Some people are bird watchers, others are celebrity watchers; still others are flora and fauna watchers. I belong to the tribe of sentence watchers. Some appreciate fine art; others appreciate fine wines. I appreciate fine sentences.
—Stanley Fish, How to Write a Sentence and How to Read One.
Like Stanley Fish, I am a sentence watcher, although an amateur by comparison. I am, too, a sentence maker, however hopelessly clumsy. But most of all, I am a sentence brooder. Sentences stick with me, harass me, cajole me, punish, prod, push and prick me. On occasion, strange clusters of them gang up on me and I am bruised by my inability to make sense of them juxtaposed and just so.
You misunderstand me if you think this a masochistic hobby. For sentences are also my teachers and friends, beacons in bleakness and comfort in the monotony of the night. On my darkest days, I carry either Kierkegaard or Nietzsche in hand. Sometimes a solitary sentence from a novel points me to salvation; sometimes a stanza from a poem or a verse from a song explains an entire universe.
As a boy, I loved Paul Simon’s “The Obvious Child,” although I was too young to understand a word of it:
Well, I’m accustomed to a smoother ride
Or maybe I’m a dog who’s lost its bite
I don’t expect to be treated like a fool no more
I don’t expect to sleep the night
Some people say a lie is just a lie
But I say
The cross is in the ballpark
Why deny the obvious child?
Perhaps I fool myself to think that I understand it now, but that line, “The cross is in the ballpark,” is lit with significance inside of me. It sings to me of the sacredness of play, which is so easily lost after adolescence and so difficult to regain.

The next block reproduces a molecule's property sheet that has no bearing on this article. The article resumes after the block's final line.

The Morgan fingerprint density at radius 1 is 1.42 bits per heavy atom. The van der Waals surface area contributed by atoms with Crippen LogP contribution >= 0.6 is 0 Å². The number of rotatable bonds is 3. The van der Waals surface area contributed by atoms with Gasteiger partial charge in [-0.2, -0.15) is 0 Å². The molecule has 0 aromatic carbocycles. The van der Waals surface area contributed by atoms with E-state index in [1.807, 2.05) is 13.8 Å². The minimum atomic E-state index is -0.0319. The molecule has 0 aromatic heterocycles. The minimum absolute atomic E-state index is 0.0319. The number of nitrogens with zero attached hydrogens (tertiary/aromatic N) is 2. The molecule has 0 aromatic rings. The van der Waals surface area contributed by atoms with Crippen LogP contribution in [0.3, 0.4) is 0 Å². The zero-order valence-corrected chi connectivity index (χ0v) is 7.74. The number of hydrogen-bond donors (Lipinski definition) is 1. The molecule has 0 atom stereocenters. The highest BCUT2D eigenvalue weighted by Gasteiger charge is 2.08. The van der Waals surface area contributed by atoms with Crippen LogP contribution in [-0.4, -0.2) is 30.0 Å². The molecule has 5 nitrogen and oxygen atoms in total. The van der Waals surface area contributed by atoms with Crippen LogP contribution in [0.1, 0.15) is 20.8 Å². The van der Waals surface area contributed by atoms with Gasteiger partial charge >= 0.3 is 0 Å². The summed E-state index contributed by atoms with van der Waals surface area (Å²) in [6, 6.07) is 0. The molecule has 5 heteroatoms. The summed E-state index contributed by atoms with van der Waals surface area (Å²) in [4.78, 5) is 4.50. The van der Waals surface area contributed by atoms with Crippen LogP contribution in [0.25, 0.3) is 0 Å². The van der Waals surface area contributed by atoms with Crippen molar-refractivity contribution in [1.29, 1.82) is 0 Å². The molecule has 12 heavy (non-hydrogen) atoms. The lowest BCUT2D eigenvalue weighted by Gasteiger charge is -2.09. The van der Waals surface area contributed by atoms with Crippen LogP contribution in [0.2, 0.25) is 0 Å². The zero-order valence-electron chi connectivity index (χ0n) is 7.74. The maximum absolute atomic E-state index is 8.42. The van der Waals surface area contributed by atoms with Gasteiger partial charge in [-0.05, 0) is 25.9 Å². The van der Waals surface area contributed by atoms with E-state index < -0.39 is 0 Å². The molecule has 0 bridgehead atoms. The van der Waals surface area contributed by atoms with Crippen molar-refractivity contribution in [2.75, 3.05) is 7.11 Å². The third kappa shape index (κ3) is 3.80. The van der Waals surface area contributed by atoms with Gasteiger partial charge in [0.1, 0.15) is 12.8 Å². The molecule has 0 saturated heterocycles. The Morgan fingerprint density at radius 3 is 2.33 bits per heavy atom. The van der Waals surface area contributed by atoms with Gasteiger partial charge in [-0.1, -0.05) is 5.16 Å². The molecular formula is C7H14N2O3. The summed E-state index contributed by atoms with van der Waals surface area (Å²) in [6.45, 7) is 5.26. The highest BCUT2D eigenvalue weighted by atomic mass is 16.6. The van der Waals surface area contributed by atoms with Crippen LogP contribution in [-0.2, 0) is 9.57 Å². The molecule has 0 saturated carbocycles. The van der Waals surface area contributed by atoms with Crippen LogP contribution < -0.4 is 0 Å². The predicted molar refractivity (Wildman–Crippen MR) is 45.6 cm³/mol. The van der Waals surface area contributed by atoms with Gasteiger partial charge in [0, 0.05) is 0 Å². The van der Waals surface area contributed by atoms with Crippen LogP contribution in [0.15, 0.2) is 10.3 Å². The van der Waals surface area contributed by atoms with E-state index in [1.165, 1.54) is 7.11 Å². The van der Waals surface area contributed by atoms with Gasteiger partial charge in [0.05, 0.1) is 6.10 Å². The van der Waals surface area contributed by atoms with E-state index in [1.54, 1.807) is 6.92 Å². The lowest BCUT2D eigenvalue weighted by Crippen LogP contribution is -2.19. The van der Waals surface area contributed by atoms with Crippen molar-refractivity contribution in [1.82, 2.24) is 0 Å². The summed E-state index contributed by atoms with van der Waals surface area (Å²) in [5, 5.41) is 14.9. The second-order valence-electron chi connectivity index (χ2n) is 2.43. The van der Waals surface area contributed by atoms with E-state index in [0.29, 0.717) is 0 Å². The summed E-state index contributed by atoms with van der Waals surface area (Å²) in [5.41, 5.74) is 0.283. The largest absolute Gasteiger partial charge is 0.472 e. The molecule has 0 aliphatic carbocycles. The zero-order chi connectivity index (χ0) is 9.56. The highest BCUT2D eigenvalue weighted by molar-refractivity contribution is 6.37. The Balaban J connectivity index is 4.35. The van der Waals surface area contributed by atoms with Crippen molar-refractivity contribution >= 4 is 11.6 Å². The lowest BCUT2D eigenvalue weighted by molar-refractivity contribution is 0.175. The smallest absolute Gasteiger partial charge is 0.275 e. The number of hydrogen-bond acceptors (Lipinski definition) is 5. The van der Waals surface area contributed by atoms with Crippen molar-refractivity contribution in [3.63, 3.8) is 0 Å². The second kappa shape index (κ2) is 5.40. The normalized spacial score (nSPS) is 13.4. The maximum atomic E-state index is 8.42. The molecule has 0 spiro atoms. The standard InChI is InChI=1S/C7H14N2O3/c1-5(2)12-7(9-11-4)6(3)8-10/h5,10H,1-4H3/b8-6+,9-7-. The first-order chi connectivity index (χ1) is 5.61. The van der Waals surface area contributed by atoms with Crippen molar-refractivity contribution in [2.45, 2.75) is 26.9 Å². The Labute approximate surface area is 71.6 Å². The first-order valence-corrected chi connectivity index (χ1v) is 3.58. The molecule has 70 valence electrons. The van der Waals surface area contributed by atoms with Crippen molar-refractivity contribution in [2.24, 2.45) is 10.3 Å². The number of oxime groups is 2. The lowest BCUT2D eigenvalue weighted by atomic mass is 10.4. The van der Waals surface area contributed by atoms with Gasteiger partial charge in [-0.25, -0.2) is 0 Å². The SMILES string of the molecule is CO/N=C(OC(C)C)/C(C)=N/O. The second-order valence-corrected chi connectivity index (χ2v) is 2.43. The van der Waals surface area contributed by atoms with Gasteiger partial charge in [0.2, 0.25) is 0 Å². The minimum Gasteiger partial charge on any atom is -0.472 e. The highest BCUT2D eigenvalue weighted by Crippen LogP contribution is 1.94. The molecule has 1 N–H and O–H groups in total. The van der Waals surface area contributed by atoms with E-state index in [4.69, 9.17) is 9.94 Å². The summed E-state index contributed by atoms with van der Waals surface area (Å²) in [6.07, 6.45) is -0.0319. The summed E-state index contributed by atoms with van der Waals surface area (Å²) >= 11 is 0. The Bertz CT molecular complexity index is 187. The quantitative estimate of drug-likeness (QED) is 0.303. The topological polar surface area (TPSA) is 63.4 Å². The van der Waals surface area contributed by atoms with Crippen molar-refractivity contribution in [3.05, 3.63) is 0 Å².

Different sports have spoken to me at different times in my life: Baseball, when my afternoons were infinite and I lived for the schoolyard; hockey when my mind was a collision of ideas; football (i.e. soccer) when I was comfortable and elegance was not a luxury. “We grow old to grow young again,” and as a man approaching middle-age, baseball with all its lazy grace calls to me again like a muezzin.
As a child, I stopped playing baseball precisely when I lost faith in myself. I remember vividly chasing down a fly ball, diving for it, and knowing that it was mine to catch, only to hear someone shout, “Catch it!” In that moment, I knew that no one expected me to catch the ball, and so, I missed it, by half an inch, the ball bouncing off the top stitching of my glove. Only now, looking back, do I realize that in that moment of unbelief, I began to doubt the existence of God as well.
What I had not yet learned, and what I still struggle to comprehend, is what Corley Miller so eloquently describes as the philosophy of football manager Arsène Wenger, namely, his belief in “a code of rightness other than success; his Catholic claim that virtue, magic, and beauty might be more important than the trophy case.”
The cross is in the ballpark: And so in search of sacred space, my interest in the great American pastime has been reborn.